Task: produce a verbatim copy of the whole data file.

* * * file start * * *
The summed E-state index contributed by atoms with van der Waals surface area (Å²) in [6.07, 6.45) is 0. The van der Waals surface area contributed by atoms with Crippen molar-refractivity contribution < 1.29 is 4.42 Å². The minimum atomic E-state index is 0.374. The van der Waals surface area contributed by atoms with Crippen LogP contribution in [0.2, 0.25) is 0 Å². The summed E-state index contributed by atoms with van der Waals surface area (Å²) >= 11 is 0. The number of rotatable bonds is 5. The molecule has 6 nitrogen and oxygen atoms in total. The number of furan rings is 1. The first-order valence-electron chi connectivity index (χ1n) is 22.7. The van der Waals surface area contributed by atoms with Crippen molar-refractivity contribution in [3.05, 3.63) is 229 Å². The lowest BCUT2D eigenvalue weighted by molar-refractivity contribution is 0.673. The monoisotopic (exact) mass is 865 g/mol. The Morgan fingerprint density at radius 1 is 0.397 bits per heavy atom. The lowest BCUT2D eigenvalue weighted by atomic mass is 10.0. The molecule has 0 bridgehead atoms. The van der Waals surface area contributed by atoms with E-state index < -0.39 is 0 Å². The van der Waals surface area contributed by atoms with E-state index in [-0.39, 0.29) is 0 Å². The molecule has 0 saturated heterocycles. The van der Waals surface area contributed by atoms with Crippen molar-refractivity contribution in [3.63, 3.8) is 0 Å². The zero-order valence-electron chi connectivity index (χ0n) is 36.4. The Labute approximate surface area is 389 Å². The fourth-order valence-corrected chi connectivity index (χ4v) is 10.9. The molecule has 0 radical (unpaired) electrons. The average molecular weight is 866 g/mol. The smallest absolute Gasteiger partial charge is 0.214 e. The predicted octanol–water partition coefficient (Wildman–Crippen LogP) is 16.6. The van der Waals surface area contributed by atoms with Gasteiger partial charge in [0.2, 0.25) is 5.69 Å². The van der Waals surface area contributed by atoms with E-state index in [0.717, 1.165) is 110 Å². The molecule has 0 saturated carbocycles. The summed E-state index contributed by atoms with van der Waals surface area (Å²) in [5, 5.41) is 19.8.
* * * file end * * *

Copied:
The summed E-state index contributed by atoms with van der Waals surface area (Å²) in [6.07, 6.45) is 0. The van der Waals surface area contributed by atoms with Crippen molar-refractivity contribution < 1.29 is 4.42 Å². The minimum atomic E-state index is 0.374. The van der Waals surface area contributed by atoms with Crippen LogP contribution in [0.2, 0.25) is 0 Å². The summed E-state index contributed by atoms with van der Waals surface area (Å²) >= 11 is 0. The number of rotatable bonds is 5. The molecule has 6 nitrogen and oxygen atoms in total. The number of furan rings is 1. The first-order valence-electron chi connectivity index (χ1n) is 22.7. The van der Waals surface area contributed by atoms with Crippen molar-refractivity contribution in [3.05, 3.63) is 229 Å². The lowest BCUT2D eigenvalue weighted by molar-refractivity contribution is 0.673. The monoisotopic (exact) mass is 865 g/mol. The Morgan fingerprint density at radius 1 is 0.397 bits per heavy atom. The lowest BCUT2D eigenvalue weighted by atomic mass is 10.0. The molecule has 0 bridgehead atoms. The van der Waals surface area contributed by atoms with E-state index < -0.39 is 0 Å². The van der Waals surface area contributed by atoms with E-state index in [-0.39, 0.29) is 0 Å². The molecule has 0 saturated heterocycles. The van der Waals surface area contributed by atoms with Crippen molar-refractivity contribution in [3.63, 3.8) is 0 Å². The zero-order valence-electron chi connectivity index (χ0n) is 36.4. The Labute approximate surface area is 389 Å². The fourth-order valence-corrected chi connectivity index (χ4v) is 10.9. The molecule has 0 radical (unpaired) electrons. The average molecular weight is 866 g/mol. The smallest absolute Gasteiger partial charge is 0.214 e. The predicted octanol–water partition coefficient (Wildman–Crippen LogP) is 16.6. The van der Waals surface area contributed by atoms with Gasteiger partial charge in [0.2, 0.25) is 5.69 Å². The van der Waals surface area contributed by atoms with E-state index in [0.717, 1.165) is 110 Å². The molecule has 0 saturated carbocycles. The summed E-state index contributed by atoms with van der Waals surface area (Å²) in [5, 5.41) is 19.8.